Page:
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I have an Ubuntu machines and can access shares on it from Windows 2000 and XP but not windows 98. When I connect it asks for a password and when ...
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- 04-02-2009 #1
Windows 98 and Ubuntu Shares
I have tried everything, I enabled plain text passwords in Windows 98 but it still doesn't work. I can access Windows 2000 and XP shares, but not 98 shares.
- 04-02-2009 #2
mpg198 ... I don' think you'll get too many responses on issues with Windows in this forum. Fortunately for you, I know Windows too. So, I assume you have workgroups configured. And you must have identical accounts on each box. Are you using samba? Do you have a firewall?
What I would try is to create a user on the windows 98 box with the same username/password that you're accessing it from.
- 04-02-2009 #3
I searched the internet briefly and it looks like multiple people have run into the same issue with no success. I would suggest connecting to the 98 box with rdekstop or something like VNC.
- 04-02-2009 #4
Why don't you think I would get many responses?
I cannot use RDesktop or VNC, I need to share files not control the computer, and it's in a VM so I can already do that.
- 04-02-2009 #5
The problem is Win98 doesn't allow a real "Login" proceedure for SMB, it always uses the username.
Samba has methods for dealing with this, but in essence, post 2 is correct. Samba has to have a user account with the exact spelling, case sensitive, as the Windows login name on Win98. There's a few ways of going about this.
1. If samba is matching user accounts, create an account in Linux with the exact user name as the Windows Login.
2. Define an Alias file, in it matching the Windows log in with an existing Linux account
3. Change Samba to use internal authentication via a smbpasswd file, then add user accounts with
sudo smbpasswd -a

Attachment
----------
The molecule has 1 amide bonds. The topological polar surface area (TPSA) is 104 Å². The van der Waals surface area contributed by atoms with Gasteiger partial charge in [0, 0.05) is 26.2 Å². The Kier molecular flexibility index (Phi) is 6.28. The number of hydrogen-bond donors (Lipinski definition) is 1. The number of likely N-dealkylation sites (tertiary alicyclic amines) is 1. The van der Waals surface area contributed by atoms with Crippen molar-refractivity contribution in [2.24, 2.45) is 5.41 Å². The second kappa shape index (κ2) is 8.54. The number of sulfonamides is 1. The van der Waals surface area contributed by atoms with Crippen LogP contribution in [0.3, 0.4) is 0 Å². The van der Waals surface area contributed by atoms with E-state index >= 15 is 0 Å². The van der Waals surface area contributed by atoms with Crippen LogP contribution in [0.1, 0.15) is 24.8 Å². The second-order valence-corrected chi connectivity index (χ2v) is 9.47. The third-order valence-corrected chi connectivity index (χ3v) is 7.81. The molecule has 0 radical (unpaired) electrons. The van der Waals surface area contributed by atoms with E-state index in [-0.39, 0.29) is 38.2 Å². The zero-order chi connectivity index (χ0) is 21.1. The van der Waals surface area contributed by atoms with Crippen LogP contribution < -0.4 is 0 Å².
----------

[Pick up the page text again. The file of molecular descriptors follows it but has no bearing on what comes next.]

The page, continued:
4. Use a different file sharing method, such as FTP.
Okay, maybe that last one's a cop-out, but sometimes alternatives need to be considered. The following are a couple of common Samba references:
The Official Samba 3.2.x HOWTO and Reference Guide
Excellent since it lists examples, but is also quite large (also available as a pdf e-book)
This is a configuration reference that's actually included in the package documentation, it lists every option and what it takes for arguements, good place to seek out specific answers:
Nobody gets Samba server configuration right the first time every time, it's just too beastly. You have to work it slow and a lot of trial and error, but you can make it work. Good Luck!
- 04-02-2009 #6
Thanks D-cat .. I was trying to get there but I'm working off two hours sleep and I've been up since 3am.
And MPG ... I said you wouldn't get that many responses because you're asking about windows on a linux forum. To me that's like asking about Honda's on a Nissan forum. But, there are definitely a few people on here that seem to be good regardless (i.e. D-Cat).
- 04-03-2009 #7
But Honda and Nissan are both cars and use the same road.
I am asking about Windows and Linux, and I am sure lots of people here use Windows.
I do have an account on Windows 98 with the same login credentials, I can connect to Windows 2000 and XP but not Ubuntu, I want to remove this stupid samba password so it all works like it's supposed to.
- 04-03-2009 #8
Is this a home network? If security is not a concern (which I'm guessing since you're even using Win98), the global key
admin users = (user)
can quickly fix that problem. It also means that user has full access to everything.
- 04-03-2009 #9
In short, the problem lies with Windows 98. It is a 12 year old operating system and you would encounter this same problem if you were sharing out directories on any version of Windows since Windows 2000 when Active Directory was enabled. Also, bear in mind the issue of short hostnames and the path's character limit in pre-Active Directory systems.
Have a look at this link to get you started, but I think D-Cat's answer might be what you're looking for.
How to enable Windows 98/ME/NT clients to logon to Windows 2003 based Domains
- 04-07-2009 #10
Where do I put "admin users = (user)"
In this case compatibility takes priority over security. My network has security on it anyways and I wouldn't share files I don't want people to access and I make backups in case something goes missing (or gets corrupted, accidentally deleted or whatever)